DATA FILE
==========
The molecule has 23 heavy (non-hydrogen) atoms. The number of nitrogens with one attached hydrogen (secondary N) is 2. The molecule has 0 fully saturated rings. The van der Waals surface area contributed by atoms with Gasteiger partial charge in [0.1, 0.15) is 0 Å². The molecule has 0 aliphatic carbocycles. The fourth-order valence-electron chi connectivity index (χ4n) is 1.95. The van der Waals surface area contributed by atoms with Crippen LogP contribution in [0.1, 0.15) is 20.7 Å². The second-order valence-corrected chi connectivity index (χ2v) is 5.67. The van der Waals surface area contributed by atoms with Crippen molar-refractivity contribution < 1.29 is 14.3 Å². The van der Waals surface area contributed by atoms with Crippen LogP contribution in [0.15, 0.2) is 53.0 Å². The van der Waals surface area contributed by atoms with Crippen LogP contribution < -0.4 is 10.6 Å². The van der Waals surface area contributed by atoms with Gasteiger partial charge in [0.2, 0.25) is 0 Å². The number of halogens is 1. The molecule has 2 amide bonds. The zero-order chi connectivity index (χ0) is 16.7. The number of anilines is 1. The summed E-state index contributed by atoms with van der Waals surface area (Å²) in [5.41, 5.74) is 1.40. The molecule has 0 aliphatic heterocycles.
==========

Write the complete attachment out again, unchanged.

The molecule has 23 heavy (non-hydrogen) atoms. The number of nitrogens with one attached hydrogen (secondary N) is 2. The molecule has 0 fully saturated rings. The van der Waals surface area contributed by atoms with Gasteiger partial charge in [0.1, 0.15) is 0 Å². The molecule has 0 aliphatic carbocycles. The fourth-order valence-electron chi connectivity index (χ4n) is 1.95. The van der Waals surface area contributed by atoms with Crippen LogP contribution in [0.1, 0.15) is 20.7 Å². The second-order valence-corrected chi connectivity index (χ2v) is 5.67. The van der Waals surface area contributed by atoms with Crippen molar-refractivity contribution < 1.29 is 14.3 Å². The van der Waals surface area contributed by atoms with Crippen LogP contribution in [0.15, 0.2) is 53.0 Å². The van der Waals surface area contributed by atoms with Crippen LogP contribution < -0.4 is 10.6 Å². The van der Waals surface area contributed by atoms with Gasteiger partial charge in [0.2, 0.25) is 0 Å². The number of halogens is 1. The molecule has 2 amide bonds. The zero-order chi connectivity index (χ0) is 16.7. The number of anilines is 1. The summed E-state index contributed by atoms with van der Waals surface area (Å²) in [5.41, 5.74) is 1.40. The molecule has 0 aliphatic heterocycles.